AZ pension managers’
bonuses are SOP
Re: Nov. 24 article “Bonuses up to $48,000 are OK’d for 10 AZ pension managers.”
Four members of the Arizona State Retirement System have decided that they must bribe pension managers to do their job, to dangle a carrot in front of present and future pension managers to get them to perform according to their job descriptions.
Well, why not? It’s only what Wall Street and the CEOs of big corporations have been doing for themselves for years.
Retired, Pima County, Tucson
El Tour was a delight despite the rain, cold
Coming from a rainy climate in Vancouver, British Columbia,
I came down for a nice sunny ride in El Tour de Tucson 2013.
While the weather didn’t cooperate, the people of Tucson made the day a great event! Unfortunately, a pothole ended my day early, but a kind helping hand sorted me out, and I am thankful for that. I will be back in 2014 (but I do hope for some sun next time!)
Medical doctor, North Vancouver
Compare WWII ramp-up
with health website
With all that has been written and aired about the abysmal failure of the Obamacare website, here is an interesting bit of trivia. After the Japanese bombed Pearl Harbor in 1941, the U.S. government mustered, trained and equipped millions of fighting men and women, then delivered them to fighting fronts all over the world.
It designed and manufactured tanks, planes and other equipment by the millions. This “Arsenal of Democracy” also aided and equipped many allies. The U.S. defeated several formidable adversaries. This all took about three and a half years.
The current government has been unable to design a working website in about the same time. Says something about leadership, doesn’t it?
Retired civil engineer, SaddleBrooke
Obama’s ‘apology’ fell short
Re: the Nov. 8 article “Obama apologizes for lost insurance.”
Apology? You call that an apology? POTUS, you have lost it. When are you going to get around to apologizing for the Benghazi, IRS and spying fiascoes? Transparent government? Hah! And Fitzsimmons ... your Nov. 8 editorial cartoon was more fact than you’ll ever know.
Retired law enforcement, Tucson
to families in recovery
Re: the Nov. 10 column “Sober, he helps addicts become dads to their kids.”
Columnist Tim Steller’s portrait of Andy Mendoza was both a beautifully written piece and an authentic look into the devastation — and redemption — that can accompany drug and alcohol addiction. As in Andy’s life, when children are exposed to parental addiction, the chances that they will grow up to abuse drugs and alcohol rise significantly.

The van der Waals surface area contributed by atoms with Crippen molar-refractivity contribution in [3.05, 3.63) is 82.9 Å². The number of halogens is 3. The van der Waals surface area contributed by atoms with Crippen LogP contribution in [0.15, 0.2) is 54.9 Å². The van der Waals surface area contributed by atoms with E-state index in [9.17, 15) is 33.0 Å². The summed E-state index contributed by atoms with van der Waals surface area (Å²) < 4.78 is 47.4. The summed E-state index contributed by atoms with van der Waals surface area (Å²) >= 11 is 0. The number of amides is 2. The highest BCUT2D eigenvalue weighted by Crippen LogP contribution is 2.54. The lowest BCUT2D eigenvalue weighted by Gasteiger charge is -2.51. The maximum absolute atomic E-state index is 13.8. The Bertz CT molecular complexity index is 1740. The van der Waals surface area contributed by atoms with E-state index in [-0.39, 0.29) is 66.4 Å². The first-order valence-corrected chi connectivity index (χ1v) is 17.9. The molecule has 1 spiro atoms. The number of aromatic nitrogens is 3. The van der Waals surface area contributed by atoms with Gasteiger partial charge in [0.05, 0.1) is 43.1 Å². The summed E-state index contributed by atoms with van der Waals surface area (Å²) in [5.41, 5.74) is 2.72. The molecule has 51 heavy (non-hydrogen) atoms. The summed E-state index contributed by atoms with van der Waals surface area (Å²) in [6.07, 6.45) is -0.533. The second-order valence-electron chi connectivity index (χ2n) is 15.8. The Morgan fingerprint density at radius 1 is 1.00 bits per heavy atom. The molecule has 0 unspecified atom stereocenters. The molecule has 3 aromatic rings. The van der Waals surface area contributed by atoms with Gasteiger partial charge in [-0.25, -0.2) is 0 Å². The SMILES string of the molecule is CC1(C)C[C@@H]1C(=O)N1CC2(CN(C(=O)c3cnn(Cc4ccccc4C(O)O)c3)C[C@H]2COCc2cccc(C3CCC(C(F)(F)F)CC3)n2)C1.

At Pima County Juvenile Court we work hard to provide support to the whole family throughout the parent’s treatment and the children’s journey through foster care, to break the generational cycle of addiction. There is much our community can do to help all of our children develop the resilience that may make the difference.
Be part of a child’s “village,” support programs and agencies that promote nurturing and child-development education, volunteer to mentor a child or volunteer to become a court- appointed special advocate, and most of all, be compassionate and understanding of parents who are fighting hard for their recovery. They may one day be helping others and saving lives, like Andy.
Division director, Pima County Juvenile Court, Tucson
doesn’t make sense
Re: the Nov. 15 article “Regulators OK lower fee on APS solar systems.”
Now that the Arizona Corporation Commission has granted the APS request to impose a surcharge on solar customers (albeit at a lower level than APS had asked for), the next steps would be to allow water companies to impose a surcharge on customers who install water-harvesting measures and to allow gas companies to impose a surcharge on customers who improve the insulation in their homes.
Wouldn’t it be better to separate the access cost to a utility (electricity, water, gas) from charges for actual consumption? That would spread the overhead among all users, and reward users who take steps to economize.
a beloved institution
RE: the Nov. 13 article “UHS to remain tied to Rincon, for now.”
Reading about the Tucson Unified School District’s decision to keep University High School on a shared campus indefinitely, it gives me pause for thought. I loved my four years at UHS. It taught me how to optimize solar oven dimensions with calculus, and how finger puppets are sometimes necessary to appreciate “Hamlet.” It taught me how to cheer at volleyball games until I lost my voice. It taught me to think critically, to laugh often. I hope TUSD can learn to love this special place as much as I did.
Student, Stanford University